FIGS. 21-22 show two examples of braided configurations that could be used in the present invention. The white yarns 24 represent the POY fibers. High modulus ends and elastic ends could be included among the POY fibers to set the activation energy of the product and resting product length, respectively.

FIGS. 23A-23C show a preferred weave pattern used to create the different sections of webbing used in the lanyard of the present invention wherein numbers 1-8 represent picks which run perpendicular to the warp. A plurality of high strength ends 80, 81, 82 and 83 are woven together with POY fibers 36 and high modulus ends 44.

FIGS. 24A-C show a preferred weave pattern used to create the different sections of webbing used in an embodiment of the lanyard of the present invention further comprising an elastic material in the core wherein numbers 1-8 represent picks which run perpendicular to the warp. A plurality of high strength ends 80, 81, 82 and 83 are woven together with POY fibers 36, high modulus ends 44 and elastic 85.

FIGS. 25A-25B show a preferred weave pattern used to create the different sections of webbing used in an embodiment of the lanyard of the present invention further comprising an elastic material in the sheath wherein numbers 1-8 represent picks which run perpendicular to the warp. A plurality of high strength ends 80, 81, 82 and 83 are woven together with POY fibers 36, high modulus ends 44 and elastic 87.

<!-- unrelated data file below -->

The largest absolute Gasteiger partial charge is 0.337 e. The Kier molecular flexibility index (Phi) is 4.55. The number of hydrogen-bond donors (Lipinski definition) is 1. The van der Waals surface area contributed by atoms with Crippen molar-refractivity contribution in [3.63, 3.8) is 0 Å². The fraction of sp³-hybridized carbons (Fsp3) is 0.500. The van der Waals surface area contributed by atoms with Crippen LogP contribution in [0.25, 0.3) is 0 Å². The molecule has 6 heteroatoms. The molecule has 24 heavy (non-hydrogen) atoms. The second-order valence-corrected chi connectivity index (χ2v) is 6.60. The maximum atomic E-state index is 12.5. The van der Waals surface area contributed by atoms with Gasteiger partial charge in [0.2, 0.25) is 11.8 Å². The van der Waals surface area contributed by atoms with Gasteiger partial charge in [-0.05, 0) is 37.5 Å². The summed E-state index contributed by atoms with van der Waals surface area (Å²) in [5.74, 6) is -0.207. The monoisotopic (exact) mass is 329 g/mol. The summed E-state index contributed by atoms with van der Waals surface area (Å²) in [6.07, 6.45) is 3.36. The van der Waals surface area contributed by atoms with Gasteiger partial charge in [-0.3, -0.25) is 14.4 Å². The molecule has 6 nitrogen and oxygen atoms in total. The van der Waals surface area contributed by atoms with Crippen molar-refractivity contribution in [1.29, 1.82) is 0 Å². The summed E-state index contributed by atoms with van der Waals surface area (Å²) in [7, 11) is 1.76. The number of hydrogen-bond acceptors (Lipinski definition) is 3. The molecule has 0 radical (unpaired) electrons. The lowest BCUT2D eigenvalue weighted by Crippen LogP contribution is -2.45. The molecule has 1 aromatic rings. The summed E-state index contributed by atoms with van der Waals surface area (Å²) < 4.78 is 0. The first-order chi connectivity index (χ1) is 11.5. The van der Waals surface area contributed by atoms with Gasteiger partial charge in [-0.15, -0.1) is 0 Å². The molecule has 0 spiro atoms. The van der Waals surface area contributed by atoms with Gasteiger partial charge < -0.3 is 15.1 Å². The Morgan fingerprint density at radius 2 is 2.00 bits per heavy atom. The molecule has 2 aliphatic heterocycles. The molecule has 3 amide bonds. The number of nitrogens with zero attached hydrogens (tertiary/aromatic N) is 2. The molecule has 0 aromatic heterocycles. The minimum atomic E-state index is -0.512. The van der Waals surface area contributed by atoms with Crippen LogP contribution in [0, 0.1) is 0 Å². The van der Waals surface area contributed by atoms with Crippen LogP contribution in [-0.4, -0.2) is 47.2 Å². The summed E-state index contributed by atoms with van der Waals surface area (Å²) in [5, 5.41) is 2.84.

If not otherwise stated herein, it may be assumed that all components and/or processes described heretofore may, if appropriate, be considered to be interchangeable with similar components and/or processes disclosed elsewhere in the specification, unless an indication is made to the contrary. If not otherwise stated herein, any and all patents, patent publications, articles and other printed publications discussed or mentioned herein are hereby incorporated by reference as if set forth in their entirety herein. It should be appreciated that the apparatus and methods of the present invention may be configured and conducted as appropriate for the application. The embodiments described above are to be considered in all respects only as illustrative and not restrictive. The scope of the invention is defined by the following claims rather than by the foregoing description. All changes, which come within the meaning and range of equivalency of the claims, are to be embraced within their scope.

TABLE 1
100: Cut-away view showing center section of webbing (FIG. 3)
101: Woven POY ends (FIG. 3)
102: Peak force (FIG. 9)
104: Peak fall-arrest distance (FIG. 9)
105: Rip stitch and high-modulus ends (optional) (FIG. 9)
106: Multiple rip stitch (optional) (FIG. 9)
107: POY (FIG. 9)
108: Sheath (FIG. 9)
109: Unassigned
110: POY and high modulus ends (high modulus ends optional)
(FIGS. 12, 14 & 16)
111: POY integrated section 1 (FIGS. 12 & 14)
112: High modulus binder section 1 (optional)
(FIGS. 12, 14 & 16)
113: Sheath section 1 (FIGS. 12, 14 & 16)
114: POY integrated sedion 2 (FIGS. 12, 14, & 16)
115: Sheath section 2 (FIGS. 12 & 14)
116: High modulus binder section 2 (optional) (FIGS. 12, 14 & 16)
117: POY and high-modulus (optional ends) (FIGS. 18 & 19)
118: Residual strength ends (FIGS. 18-20 & 22)
119: POY and high-modulus (optional) ends form the core (FIGS. 21)
120: Braided Sheath (FIG. 21)
121: POY, elastic (optional), and high-modulus (optional) ends
(FIGS. 20 & 22)
122: Repeat pattern (FIGS. 24B, 24C and 25A)
123: Repeat at end of section (FIGS. 24B, 24C and 25A)

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Classifications
U.S. Classification182/3, 182/4, 188/371, 182/5
International ClassificationA62B35/04, D03D1/00
Cooperative ClassificationA62B35/04, D03D1/0005
European ClassificationA62B35/04, D03D1/00A